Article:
We have had such beautiful weather this winter. The little lambs spent almost no time in the barn, and were able to get out onto fresh pasture every week since mid-January. Here’s one flirting with our bossy little yorkie, who is blessing it with a rare kiss…
We have had zero losses so far this lambing season– and more than half of our ewes had twins, so we are very happy shepherds. This has been so much better than last year when we missed a couple who died at birth and lost one to barn overcrowding in the snowy weather.
We have made our first meat sales in the past few months, and while we are not quite “profitable” yet, we can at least fund our feed purchases with the sale of the latest lambs.
Doing taxes this week, our chicken business gives you an idea of how close we come to making any money… We made $294 in egg sales, and feed cost us $300.52. That’s with half of the feed coming from pasture and table scraps, mind you! But the store-bought half is fully organic now, so it’s pretty spendy. I have been sprouting barley for the chickens for a whole year now, without ceasing, and this month I’ve been adding lentils to the sprout jars to add a little more protein. Organic lentils aren’t cheap, but the chickens and the lambs both love the little sprouted discs. Sprouting really seems to unlock the nutrients inside of grain and legumes.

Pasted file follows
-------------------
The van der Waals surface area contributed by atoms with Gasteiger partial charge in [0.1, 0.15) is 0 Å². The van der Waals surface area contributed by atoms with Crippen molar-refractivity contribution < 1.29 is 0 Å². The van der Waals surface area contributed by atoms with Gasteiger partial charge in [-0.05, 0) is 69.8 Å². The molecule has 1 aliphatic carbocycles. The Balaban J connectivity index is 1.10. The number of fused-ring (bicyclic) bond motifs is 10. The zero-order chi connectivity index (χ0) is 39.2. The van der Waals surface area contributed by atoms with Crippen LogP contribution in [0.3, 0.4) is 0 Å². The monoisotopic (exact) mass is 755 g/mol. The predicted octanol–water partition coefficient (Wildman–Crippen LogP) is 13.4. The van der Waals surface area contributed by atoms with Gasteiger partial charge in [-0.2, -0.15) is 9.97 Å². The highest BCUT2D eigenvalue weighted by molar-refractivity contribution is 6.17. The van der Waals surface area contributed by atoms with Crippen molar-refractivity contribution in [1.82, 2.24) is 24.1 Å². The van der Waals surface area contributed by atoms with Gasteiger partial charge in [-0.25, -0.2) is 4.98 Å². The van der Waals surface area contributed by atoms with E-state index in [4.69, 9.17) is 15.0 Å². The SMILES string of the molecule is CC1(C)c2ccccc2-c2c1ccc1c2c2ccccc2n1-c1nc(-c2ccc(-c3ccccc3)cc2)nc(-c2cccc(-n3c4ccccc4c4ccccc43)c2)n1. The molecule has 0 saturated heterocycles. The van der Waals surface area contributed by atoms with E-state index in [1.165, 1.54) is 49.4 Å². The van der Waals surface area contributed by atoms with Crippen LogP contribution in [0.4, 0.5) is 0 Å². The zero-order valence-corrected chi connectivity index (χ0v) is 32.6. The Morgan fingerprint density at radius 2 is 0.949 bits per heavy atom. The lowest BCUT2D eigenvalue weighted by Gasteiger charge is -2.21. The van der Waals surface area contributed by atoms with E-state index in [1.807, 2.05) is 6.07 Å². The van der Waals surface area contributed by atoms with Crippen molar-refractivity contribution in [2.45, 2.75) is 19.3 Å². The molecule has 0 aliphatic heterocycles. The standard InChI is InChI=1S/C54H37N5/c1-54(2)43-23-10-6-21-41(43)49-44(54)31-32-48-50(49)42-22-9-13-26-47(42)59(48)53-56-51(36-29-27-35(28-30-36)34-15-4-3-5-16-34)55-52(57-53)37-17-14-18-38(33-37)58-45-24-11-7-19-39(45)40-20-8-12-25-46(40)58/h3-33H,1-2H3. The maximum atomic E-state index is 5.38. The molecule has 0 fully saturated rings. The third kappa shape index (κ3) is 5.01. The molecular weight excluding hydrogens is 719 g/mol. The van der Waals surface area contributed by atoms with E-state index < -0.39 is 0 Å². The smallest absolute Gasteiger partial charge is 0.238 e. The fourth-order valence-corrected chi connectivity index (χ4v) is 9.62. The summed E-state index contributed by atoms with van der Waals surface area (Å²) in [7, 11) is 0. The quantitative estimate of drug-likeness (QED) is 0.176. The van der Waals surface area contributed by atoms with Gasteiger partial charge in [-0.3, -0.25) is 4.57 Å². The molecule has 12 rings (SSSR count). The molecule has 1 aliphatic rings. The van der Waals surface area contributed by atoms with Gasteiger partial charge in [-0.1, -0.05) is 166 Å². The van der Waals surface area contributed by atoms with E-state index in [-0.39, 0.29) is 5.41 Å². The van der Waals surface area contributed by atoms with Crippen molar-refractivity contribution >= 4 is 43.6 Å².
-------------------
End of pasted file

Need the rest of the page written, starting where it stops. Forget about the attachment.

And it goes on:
We topped out at 29 sheep this January, including lambs, and we have just started to scale down. Jimmy slaughtered two lambs and two yearling ewes this past weekend–the eldest of the younger ones. Thanks to our friends and neighbors who love lamb meat, we now have a waiting list, and we didn’t even have any trouble finding buyers for the stronger flavored, fattier yearling meat. Now we are at 25, and as the little ones wean, we will be selling some of our dear mama ewes for the first time. It will be hard to see them go, but we just don’t have enough pasture for all of them to enjoy “the good life” of a pastured animal. My dad will have a fit if we sell his favorite, “Tink,” though she is our smallest–she’s just too sweet to let go. I’m even upset about slaughtering her sweet daughter “Belle” next month when she reaches the prime age for slaughter. I’m praying I can find someone to buy her as a pet. She’s the friendliest darned sheep that I’ve ever met, and too small to bring much meat. Tell me if you know anyone that wants a lamb! She’d need a friend, probably. Sheep do best in pairs.
Those with kids who are planning on visiting us, you’d better make it soon! These little lambies are growing up fast!